There is a lot of talk today about ending poverty. The United Nations has offered a bold challenge to end extreme poverty by 2030. The World Bank has accepted the challenge, making it their goal to reduce extreme poverty to less than 3 percent in the same timeframe.

This is good news for those living on less than $1.25 a day.

But only if it’s possible.

If the past is a good predictor of the future, then what has $2 trillion in humanitarian aid produced over the past 50 years? Of the 7 billion people living on Earth, the bottom billion lives on a $1.25 a day or less. This is extreme poverty. However, this is far better than it used to be. In 1981, 52 percent of the world lived in extreme poverty. Today, it’s about 20 percent.

So the trillion-dollar question is this: To what extent did aid produce these results?

Ending extreme poverty is possible, but it must be tackled from the bottom up.

The answer depends on which report card you read.

Ending extreme poverty is possible, but it must be tackled from the bottom up.

If we consider government-to-government aid, the grade is low, some would say failing. The report card on private philanthropy fares much better. And, if we look at aid through the lens of economic growth, the grade is even higher. Much of the reduction in poverty levels over the past 30 years is a result of economic growth, especially in places like China and India. Some say aid was a likely catalyst for such growth.

But how something is financed is not necessarily the best predictor of impact. The real test is what people living in poverty say.

Mothers in sub-Saharan Africa say their children are nearly twice as likely to live beyond their 5th birthday. World Relief, the organization I serve, saw infant and child mortality rates decline by 49 percent and 42 percent, respectively, through a child survival project in Mozambique. Farmers in Nicaragua point to their exports to Europe and the United States. Clients in Malawi jubilantly tell me they “cannot believe they have 2 million kwacha,” the equivalent of $5,000, to send their kids to school, pay unexpected medical bills, or add protein to their family’s diet.

For these mothers, farmers and clients, ending extreme poverty is real and within reach. Such an audacious goal takes grass-roots initiative. It requires ideas, programs and models that inspire leadership, offer intrinsic incentives, and hold people accountable to their goals. It believes in the potential, resilience, faith and perseverance of people trapped in poverty, treating them as agents of change rather than helpless victims. It calls upon their dreams, aspirations, and their faith to put action to their hope for a better future.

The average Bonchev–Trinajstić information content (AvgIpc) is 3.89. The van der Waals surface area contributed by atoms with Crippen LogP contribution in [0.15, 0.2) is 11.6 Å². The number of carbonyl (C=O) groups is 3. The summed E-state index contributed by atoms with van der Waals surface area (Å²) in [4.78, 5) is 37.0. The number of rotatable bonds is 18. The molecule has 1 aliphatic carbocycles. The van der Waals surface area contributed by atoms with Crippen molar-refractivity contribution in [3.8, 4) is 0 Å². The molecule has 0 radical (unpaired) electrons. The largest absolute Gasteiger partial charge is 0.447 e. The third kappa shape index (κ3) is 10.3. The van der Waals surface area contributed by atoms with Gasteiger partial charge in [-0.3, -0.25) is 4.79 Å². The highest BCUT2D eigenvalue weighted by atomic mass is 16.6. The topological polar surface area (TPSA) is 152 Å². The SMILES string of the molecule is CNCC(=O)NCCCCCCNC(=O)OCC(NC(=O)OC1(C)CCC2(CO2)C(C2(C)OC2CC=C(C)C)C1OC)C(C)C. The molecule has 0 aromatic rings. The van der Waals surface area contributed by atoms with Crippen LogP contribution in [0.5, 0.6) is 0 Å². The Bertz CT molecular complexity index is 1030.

Ending extreme poverty is possible, but it must be tackled from the bottom up, with, not for, the people affected most helping lead the charge. It must involve all of us -- private and public sectors, academia, civil society and faith communities.  Better policy, both macro and micro, financing for economic growth, anti-corruption measures, investment in gender equality are all necessary, but none of these are sufficient. Unless these measures are pursued in tandem with proven, grass-roots solutions, we will not succeed.

More than 1 billion people live in extreme poverty. About 800 million people go to bed hungry every night, and 20,000 kids die each day from poverty-related disease. In 2030, will we celebrate the accomplishment of an incredible feat, one which no generation before us believed possible? Can we envision a day when extreme poverty stops?

We have the opportunity to shape history by scrapping ineffective conventional ideas for ones that bring lasting impact, involving people across all domains of influence, and making heroes of those who suffer. The world longs for this kind of change. Let’s not miss our moment in history. Ending extreme poverty is possible.

Stephan Bauman is President and CEO of World Relief, which empowers the worldwide church to overcome global poverty and injustice, and author of the new book Possible: A Blueprint For Changing How We Change the World.